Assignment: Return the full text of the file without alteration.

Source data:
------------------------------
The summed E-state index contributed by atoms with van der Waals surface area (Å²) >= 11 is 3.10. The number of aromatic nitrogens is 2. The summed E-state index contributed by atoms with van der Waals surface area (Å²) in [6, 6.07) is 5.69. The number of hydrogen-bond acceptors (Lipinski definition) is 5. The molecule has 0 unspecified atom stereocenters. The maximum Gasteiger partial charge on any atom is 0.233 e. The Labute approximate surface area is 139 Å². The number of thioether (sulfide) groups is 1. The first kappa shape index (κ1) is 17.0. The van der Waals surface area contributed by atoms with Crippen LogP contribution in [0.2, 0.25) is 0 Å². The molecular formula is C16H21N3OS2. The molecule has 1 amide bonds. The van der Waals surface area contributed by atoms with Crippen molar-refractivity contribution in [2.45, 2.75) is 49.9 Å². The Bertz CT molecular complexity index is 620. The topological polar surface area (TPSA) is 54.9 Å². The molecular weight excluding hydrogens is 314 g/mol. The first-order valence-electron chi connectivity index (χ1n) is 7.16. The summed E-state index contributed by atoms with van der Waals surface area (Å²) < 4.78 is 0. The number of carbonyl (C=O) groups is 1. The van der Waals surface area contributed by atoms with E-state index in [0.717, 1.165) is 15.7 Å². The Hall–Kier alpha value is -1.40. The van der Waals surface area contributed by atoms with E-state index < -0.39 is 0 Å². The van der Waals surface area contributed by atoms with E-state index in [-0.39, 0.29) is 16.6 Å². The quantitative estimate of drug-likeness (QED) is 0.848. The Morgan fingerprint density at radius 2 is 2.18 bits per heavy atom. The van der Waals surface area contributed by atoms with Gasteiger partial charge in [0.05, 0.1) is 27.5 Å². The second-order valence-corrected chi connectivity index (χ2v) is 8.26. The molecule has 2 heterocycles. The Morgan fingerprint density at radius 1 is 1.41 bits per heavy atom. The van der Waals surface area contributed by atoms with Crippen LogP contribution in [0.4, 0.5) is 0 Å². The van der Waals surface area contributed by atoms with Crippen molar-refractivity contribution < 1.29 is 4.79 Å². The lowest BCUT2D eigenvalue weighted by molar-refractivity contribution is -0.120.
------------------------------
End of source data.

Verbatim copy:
The summed E-state index contributed by atoms with van der Waals surface area (Å²) >= 11 is 3.10. The number of aromatic nitrogens is 2. The summed E-state index contributed by atoms with van der Waals surface area (Å²) in [6, 6.07) is 5.69. The number of hydrogen-bond acceptors (Lipinski definition) is 5. The molecule has 0 unspecified atom stereocenters. The maximum Gasteiger partial charge on any atom is 0.233 e. The Labute approximate surface area is 139 Å². The number of thioether (sulfide) groups is 1. The first kappa shape index (κ1) is 17.0. The van der Waals surface area contributed by atoms with Crippen LogP contribution in [0.2, 0.25) is 0 Å². The molecular formula is C16H21N3OS2. The molecule has 1 amide bonds. The van der Waals surface area contributed by atoms with Crippen molar-refractivity contribution in [2.45, 2.75) is 49.9 Å². The Bertz CT molecular complexity index is 620. The topological polar surface area (TPSA) is 54.9 Å². The molecular weight excluding hydrogens is 314 g/mol. The first-order valence-electron chi connectivity index (χ1n) is 7.16. The summed E-state index contributed by atoms with van der Waals surface area (Å²) < 4.78 is 0. The number of carbonyl (C=O) groups is 1. The van der Waals surface area contributed by atoms with E-state index in [0.717, 1.165) is 15.7 Å². The Hall–Kier alpha value is -1.40. The van der Waals surface area contributed by atoms with E-state index < -0.39 is 0 Å². The van der Waals surface area contributed by atoms with E-state index in [-0.39, 0.29) is 16.6 Å². The quantitative estimate of drug-likeness (QED) is 0.848. The Morgan fingerprint density at radius 2 is 2.18 bits per heavy atom. The van der Waals surface area contributed by atoms with Gasteiger partial charge in [0.05, 0.1) is 27.5 Å². The second-order valence-corrected chi connectivity index (χ2v) is 8.26. The molecule has 2 heterocycles. The Morgan fingerprint density at radius 1 is 1.41 bits per heavy atom. The van der Waals surface area contributed by atoms with Crippen LogP contribution in [0.4, 0.5) is 0 Å². The van der Waals surface area contributed by atoms with Crippen molar-refractivity contribution < 1.29 is 4.79 Å². The lowest BCUT2D eigenvalue weighted by molar-refractivity contribution is -0.120.